Yvonne Adhiambo Owuor in her book, Dust, states that silence is the third national language of Kenya. I couldn’t agree more.
Our silence speaks loud and clear and it has made us a passive aggressive nation. Many of our ‘ayes’ are really ‘nays’ because we don’t have the guts to speak what is in our hearts or on our minds.
Is it because we are afraid to offend or show our inability at doing a task? Why does the flat and empty ‘ndio’ roll so easily off our tongues?
DEBILITATING AND HEAVY
Silences are debilitating and heavy. They smother the soul. I lived in that world of silence for many years before I came out as gay.
From my pre-teen years all the way to my late 20s, I hid my sexuality. At one time I even hid it to from myself. I donned the cape of masculinity and strode out into the world like a man.
Whatever that means! Mwanaume ni kuvumulia, sio? But truth be told that kuvumulia in this case makes you do stupid things and forces you to build volumes of lies that are hard to keep up with.
Plus, there is also the paranoia of being discovered. It is difficult admitting and accepting that you are LGBTQI to yourself and then, to family and friends.
But the journey to self-discovery is not and will not be a walk in the park, more so in a society that awards conformity and has little tolerance for difference.
We live in a society where fiction is juicer than truth. I mean look at how much fake news on Covid-19 is being sambazwad during this period.
WE ARE HERE
Truth forces one to face reality. My being gay and that of other LGBTQI Kenyans is a reality that not many here in +254 are willing to accept. However, we are here.
We have always been here. At the dinner table, watching the news, Churchill Live or Maria. We have been stuck in traffic, participated in the census and succumbed to the Huduma number.
We have flown the flag at sporting events, kulad teargas and even have KRA PINS. Tuko na nyinyi. We have also been lied to by the honeyed tongues of our politicians.
We have been victims of political violence, police brutality, ferry disasters and terrorist attacks. I mean, even the locusts will eat our maize and live our stomachs empty too.
Tumedhulima, tumeugua na tumeomba pamoja. KANU was also our mama and baba once upon a regime.
Tumetoka mbali pamoja. We are also wearing face masks and hand-washing. We too are scared about what the future holds thanks to the Covid-19 pandemic.
CAPES OF CONFORMITY
Yet, in spite of this common reality, our existence is made invisible. We have been silenced or have silenced ourselves because we don’t want to shame our families, friends or even tribe.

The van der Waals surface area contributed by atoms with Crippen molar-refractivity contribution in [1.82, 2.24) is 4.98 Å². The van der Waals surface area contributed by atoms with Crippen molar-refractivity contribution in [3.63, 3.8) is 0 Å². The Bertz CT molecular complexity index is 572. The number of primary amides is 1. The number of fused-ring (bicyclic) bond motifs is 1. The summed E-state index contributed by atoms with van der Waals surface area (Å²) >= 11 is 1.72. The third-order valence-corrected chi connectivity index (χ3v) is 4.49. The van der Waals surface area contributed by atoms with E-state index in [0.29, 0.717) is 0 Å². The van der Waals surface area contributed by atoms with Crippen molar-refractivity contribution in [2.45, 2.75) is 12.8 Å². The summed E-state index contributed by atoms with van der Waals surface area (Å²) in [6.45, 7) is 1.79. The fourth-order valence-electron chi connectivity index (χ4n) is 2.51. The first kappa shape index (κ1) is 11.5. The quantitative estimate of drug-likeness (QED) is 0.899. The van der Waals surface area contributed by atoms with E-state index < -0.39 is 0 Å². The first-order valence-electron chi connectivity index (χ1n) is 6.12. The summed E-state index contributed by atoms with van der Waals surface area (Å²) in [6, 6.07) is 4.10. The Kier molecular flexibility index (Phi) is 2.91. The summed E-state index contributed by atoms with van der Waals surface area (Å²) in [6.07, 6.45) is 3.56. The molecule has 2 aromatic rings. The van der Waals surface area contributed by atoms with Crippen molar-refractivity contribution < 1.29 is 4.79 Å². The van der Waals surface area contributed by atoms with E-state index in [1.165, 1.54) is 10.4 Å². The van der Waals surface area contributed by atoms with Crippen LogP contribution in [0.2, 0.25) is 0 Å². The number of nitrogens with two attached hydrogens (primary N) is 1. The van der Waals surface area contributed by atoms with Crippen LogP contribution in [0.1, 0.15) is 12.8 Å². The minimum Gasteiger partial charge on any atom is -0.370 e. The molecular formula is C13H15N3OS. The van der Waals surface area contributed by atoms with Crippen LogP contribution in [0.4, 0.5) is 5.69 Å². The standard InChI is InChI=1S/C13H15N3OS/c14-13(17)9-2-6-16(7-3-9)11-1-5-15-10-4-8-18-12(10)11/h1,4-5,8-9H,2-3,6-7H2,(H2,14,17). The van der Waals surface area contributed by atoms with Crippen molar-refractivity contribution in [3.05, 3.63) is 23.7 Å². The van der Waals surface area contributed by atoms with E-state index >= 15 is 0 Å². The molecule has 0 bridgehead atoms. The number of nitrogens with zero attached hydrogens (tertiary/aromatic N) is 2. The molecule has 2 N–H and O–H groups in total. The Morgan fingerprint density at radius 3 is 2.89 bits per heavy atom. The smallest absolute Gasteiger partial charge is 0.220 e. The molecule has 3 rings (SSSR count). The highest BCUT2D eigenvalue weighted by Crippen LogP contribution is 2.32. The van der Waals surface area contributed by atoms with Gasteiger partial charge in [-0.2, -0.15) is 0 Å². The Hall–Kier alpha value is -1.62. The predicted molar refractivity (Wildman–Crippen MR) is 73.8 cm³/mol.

So, we will wear our capes of conformity and be the women and men that are acceptable to the wider society.
We will marry people whom we don’t love or care about, so that you can take photos at weddings and tell tales of how you ate pilau and chicken at farcical weddings.
All that repressed love will be channelled to the children borne out of loveless bedrooms. Sex becomes a task that is scheduled like buying tokens for electricity.
Sunday bests will be worn alongside masks as we go to church or get-togethers to perform ‘happy families’. We will perform prayers for healing, and prosperity but not for peace for hearts in turmoil.
We will do this so that we can fit into your reality, a reality that even you struggle to understand.
THE EASIER OPTION
This might be the easier option, because coming out to our sexuality or true gender identify for us means exposing ourselves to the potential of violence, joblessness, homelessness, disinheritance and even death.
Silence for many LBGTQI Kenyans is the less shameful option.
Fortunately, there is a growing number of individuals who have opted to break the silence and advocate for the rights of LGBTQI Kenyans. May 17 was our day.
We take a moment to look into the mirror and face who we are. We celebrate our truth as lesbian, gay, bisexual, transgender, questioning or intersex individuals.
Furthermore, it is hoped that society too will face the fact that we are far from being a society that protects and embraces its sexual and gender minorities.
We are not a threat to the family, because we are already part of the family. We are husbands, wives, parents, grandparents, daughters, sons, cousins. We are you.
We live in this magical country alongside you. It is ours as much as it yours. Ni yetu pia. We are doing our part in making Kenya a safer country for those muted by the system and norms that oppress.
By speaking out against this silence and the many other silences that permeate this country, I hope that Kenya will one day, embrace the language of diversity, acceptance and uhuru.
Kevin Mwachiro is a Kilifi-based writer, journalist, podcaster and human rights defender.